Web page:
Over the past two years or so, BUSINESS WEEK has run a series of seminal stories about what we called the New Economy. We described how information technology and the globalization of business were spurring investment and productivity. We argued that these trends were creating a new business cycle that would permit faster economic growth without renewed inflation. This line of reasoning drew blood. We debated it endlessly among ourselves, and we were criticized by some traditional economists, who kept warning that an overheated economy would generate inflation long before now.
We are thus especially gratified to learn that we have received the 1998 Gerald Loeb Award for distinguished business journalism in the magazine category for our coverage of the New Economy. The Loeb prize, administered by the John E. Anderson Graduate School of Management of the University of California at Los Angeles, is the most important award in business journalism--and we have now won it for two years in a row. Kudos to Mike Mandel and Dean Foust for their brilliant work. The Loeb judges also honored us as a finalist for our coverage of WorldCom Inc.'s dramatic takeover bid for MCI Communications Corp.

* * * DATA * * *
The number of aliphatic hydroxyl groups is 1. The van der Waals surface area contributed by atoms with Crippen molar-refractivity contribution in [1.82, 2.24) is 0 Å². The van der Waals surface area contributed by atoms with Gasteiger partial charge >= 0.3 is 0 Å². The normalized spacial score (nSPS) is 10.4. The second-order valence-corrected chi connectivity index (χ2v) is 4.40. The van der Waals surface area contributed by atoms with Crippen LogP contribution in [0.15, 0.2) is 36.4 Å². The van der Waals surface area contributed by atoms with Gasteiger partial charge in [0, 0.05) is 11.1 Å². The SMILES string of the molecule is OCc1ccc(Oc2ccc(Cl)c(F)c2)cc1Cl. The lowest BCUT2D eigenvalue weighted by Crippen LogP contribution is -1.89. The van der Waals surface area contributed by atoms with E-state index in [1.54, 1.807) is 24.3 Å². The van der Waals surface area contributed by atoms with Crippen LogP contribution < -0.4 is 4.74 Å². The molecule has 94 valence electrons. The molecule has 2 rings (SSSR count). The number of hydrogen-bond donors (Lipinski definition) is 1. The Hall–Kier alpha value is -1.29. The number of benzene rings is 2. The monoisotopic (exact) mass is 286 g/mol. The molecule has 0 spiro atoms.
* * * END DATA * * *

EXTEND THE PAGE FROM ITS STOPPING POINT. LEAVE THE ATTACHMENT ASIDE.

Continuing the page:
BUSINESS WEEK has garnered a number of other editorial prizes this year. Among them: the Overseas Press Club (OPC) Award for best business reporting from abroad (in magazines) for our coverage of the Asian crisis, an OPC citation for environmental reporting, a National Magazine Award nomination for BUSINESS WEEK Online, three Deadline Club award nominations, and several awards for our coverage of abuses on Wall Street.
These awards demonstrate again why BUSINESS WEEK is by far the world's No.1 business magazine--first in circulation, first in total readership, first in revenue, and first in editorial honors. We are determined to continue bringing you, our loyal readers, the best possible publication.